Restaurants flee the Grand Prix
“It just wasn’t worth it,” says Sandlin, who was chef at Vino Rosina (in the same space) last year when the Indy and LeMans cars zoomed through city streets just a few blocks away. Hersh’s Pizza and Drinks over in Federal Hill also closed for the weekend. The apology on their answering machine attributed the closure to the race – which makes access to the neighborhood a nightmare for anyone traveling from the north.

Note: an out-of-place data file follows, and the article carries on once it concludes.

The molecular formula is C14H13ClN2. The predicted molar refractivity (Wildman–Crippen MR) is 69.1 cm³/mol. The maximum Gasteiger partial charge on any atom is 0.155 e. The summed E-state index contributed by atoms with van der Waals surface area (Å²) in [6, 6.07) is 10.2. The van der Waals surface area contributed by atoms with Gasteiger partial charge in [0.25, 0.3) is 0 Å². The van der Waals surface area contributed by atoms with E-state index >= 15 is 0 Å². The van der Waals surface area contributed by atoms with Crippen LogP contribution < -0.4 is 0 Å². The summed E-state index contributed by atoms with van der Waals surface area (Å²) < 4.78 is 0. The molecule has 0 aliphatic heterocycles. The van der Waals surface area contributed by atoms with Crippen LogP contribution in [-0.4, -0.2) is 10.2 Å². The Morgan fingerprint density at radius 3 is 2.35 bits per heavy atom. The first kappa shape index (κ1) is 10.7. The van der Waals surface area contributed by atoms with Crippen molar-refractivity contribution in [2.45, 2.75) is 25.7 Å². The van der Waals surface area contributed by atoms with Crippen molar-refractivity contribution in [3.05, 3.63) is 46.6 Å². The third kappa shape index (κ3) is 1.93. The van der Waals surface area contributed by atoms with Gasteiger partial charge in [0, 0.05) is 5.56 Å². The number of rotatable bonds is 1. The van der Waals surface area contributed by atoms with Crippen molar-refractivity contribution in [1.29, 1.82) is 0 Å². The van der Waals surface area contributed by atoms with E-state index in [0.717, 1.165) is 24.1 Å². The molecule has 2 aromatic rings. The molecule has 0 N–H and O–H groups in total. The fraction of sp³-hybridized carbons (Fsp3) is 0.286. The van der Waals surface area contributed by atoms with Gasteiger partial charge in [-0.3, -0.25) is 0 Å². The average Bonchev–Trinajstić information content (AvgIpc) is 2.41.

Restaurants along the race route were charged $5,000 to have the tarp removed so patrons could see the actual cars (rather than just hearing the souped-up engines behind the blue barrier). The Grand Prix is all about Baltimore, according to the mayor, and will someday drive $70 million a year into the economy, say race organizers. Meantime, Sandlin carted her barbecue up to Scapescape, the music and arts festival held over the weekend in the Station North neighborhood – where plenty of revelers arrived by bicycle or on foot.